Jacob was inspired to make “The Theory of Einstein” when he was searching for a new idea after an ambitious attempt at a WWII epic. He spotted a wig in the costume closet at school, and a new version of Einstein was born.
Clementine had a lot of inspiration for her film “Smiley Potato”: Buster Keaton’s “The Boat”, the password scene from “Horse” by the Marx Brothers, and the potatoes that have been coming with our school’s hot lunch. She said her great success was having an acting collaborator in Lola, the star of her film.
Ella and Natasha’s partnership was a combination of logistics and aesthetics by two girls with a strong vision for their film, “Story Hour”. They were inspired by the meta-arc for the year, Story, and drew on their love of the magic of stories to tell the tale. They were especially proud of their title sequence, which with its quick cuts and interesting angles, tells about each character in the movie.
Edits and more edits on Movie arc projects.
Ian carefully shapes his fire alarm prop for Quinn’s zombie movie.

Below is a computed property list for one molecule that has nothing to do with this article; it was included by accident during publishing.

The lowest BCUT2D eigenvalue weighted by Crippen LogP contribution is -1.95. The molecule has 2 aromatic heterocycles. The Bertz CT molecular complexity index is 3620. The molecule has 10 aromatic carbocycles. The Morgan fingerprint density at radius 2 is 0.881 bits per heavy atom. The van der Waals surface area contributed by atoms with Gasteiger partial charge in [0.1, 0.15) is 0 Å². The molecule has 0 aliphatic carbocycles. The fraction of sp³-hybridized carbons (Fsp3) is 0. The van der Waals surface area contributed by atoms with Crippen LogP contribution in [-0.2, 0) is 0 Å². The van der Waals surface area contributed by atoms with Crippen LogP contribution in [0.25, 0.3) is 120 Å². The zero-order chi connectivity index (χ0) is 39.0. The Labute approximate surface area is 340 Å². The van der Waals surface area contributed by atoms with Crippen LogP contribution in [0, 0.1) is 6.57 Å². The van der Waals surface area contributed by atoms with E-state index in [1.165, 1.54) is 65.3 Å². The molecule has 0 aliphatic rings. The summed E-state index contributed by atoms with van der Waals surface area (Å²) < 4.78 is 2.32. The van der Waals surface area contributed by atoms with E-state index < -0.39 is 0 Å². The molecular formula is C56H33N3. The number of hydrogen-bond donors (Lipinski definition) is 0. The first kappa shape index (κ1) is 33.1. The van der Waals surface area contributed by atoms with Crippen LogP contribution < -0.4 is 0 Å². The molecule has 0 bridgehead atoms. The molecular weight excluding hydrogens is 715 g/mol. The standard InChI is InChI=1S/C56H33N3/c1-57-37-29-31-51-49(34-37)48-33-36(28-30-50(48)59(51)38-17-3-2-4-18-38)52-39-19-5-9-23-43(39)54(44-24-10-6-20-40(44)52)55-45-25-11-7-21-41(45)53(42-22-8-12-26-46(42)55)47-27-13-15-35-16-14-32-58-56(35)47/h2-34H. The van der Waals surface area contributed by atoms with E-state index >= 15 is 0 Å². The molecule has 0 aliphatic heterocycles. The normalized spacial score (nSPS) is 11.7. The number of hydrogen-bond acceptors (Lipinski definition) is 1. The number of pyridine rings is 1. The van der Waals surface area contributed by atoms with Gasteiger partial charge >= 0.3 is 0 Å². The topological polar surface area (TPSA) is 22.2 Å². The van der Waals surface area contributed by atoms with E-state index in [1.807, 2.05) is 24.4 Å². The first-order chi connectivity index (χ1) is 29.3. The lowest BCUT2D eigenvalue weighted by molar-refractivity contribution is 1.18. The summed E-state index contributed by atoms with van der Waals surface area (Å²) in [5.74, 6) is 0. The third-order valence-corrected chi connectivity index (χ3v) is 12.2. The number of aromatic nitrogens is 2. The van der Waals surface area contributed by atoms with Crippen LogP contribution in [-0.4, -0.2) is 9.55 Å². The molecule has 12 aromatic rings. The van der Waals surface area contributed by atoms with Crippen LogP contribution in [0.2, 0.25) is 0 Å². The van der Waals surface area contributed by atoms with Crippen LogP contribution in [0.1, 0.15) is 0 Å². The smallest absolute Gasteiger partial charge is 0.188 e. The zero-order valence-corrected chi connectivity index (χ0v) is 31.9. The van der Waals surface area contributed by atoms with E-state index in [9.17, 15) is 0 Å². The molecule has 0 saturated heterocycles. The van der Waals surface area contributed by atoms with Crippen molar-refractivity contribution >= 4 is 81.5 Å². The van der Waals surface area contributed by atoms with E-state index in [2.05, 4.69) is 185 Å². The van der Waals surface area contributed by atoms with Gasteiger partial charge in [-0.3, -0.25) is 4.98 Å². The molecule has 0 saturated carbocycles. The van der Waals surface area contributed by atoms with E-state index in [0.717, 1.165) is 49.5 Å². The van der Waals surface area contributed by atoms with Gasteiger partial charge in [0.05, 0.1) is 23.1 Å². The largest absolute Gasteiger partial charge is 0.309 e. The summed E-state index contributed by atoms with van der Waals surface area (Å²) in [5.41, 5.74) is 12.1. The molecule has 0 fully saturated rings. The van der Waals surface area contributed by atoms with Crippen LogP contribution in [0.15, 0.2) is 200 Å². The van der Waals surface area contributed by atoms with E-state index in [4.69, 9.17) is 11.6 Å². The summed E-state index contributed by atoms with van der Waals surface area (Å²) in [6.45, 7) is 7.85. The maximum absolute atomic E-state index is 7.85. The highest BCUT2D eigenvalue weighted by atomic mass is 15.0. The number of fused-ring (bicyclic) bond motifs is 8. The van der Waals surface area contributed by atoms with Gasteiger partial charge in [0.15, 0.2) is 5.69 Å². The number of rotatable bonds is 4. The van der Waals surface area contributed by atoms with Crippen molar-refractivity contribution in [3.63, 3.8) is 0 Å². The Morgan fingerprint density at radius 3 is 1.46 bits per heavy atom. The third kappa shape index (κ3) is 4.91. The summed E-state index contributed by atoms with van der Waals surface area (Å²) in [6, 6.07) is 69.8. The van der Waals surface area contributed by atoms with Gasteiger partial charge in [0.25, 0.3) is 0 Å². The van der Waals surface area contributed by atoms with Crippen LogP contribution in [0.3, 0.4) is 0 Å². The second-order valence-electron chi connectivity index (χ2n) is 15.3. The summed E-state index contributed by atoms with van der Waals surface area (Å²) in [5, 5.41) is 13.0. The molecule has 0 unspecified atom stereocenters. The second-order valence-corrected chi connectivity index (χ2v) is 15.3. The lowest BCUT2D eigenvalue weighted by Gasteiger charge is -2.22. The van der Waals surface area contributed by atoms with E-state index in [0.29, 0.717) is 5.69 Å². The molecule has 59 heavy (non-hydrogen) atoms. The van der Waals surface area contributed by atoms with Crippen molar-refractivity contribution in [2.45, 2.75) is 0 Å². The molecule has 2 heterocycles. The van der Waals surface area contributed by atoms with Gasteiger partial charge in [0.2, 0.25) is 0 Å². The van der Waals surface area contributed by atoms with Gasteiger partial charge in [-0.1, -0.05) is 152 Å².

Harry reviews his scenes for his practical effects film.
Quinn’s zombies get ready for their close-ups.
Evan knocks out his to-do list of edits.
Jane prepares her final storyboard for Pugzilla!
Amelia has one of the most thorough and detailed website portfolios in the Blue Band. She’s adding descriptions for the videos she created this arc.
JP slays pesky grainy footage in Adobe After Effects.
Laurel and Josh take some time for some much-needed swing maintenance.
Jack secluded himself under the Theater Room stairs to source images for his film history video.
Aidan spray-paints his painstakingly detailed airplane model outside on the ledge.
Full house in the new Phillip Fillastre Treehouse Institute for Science and Technology! 😎✌️ AKA the shiny computer lab of editing and working students.
Lots of filming and refilming, lots of coordinating and learning from mistakes, lots of high emotions and stress and productivity to be had these days at the Brightworks Movie Studio…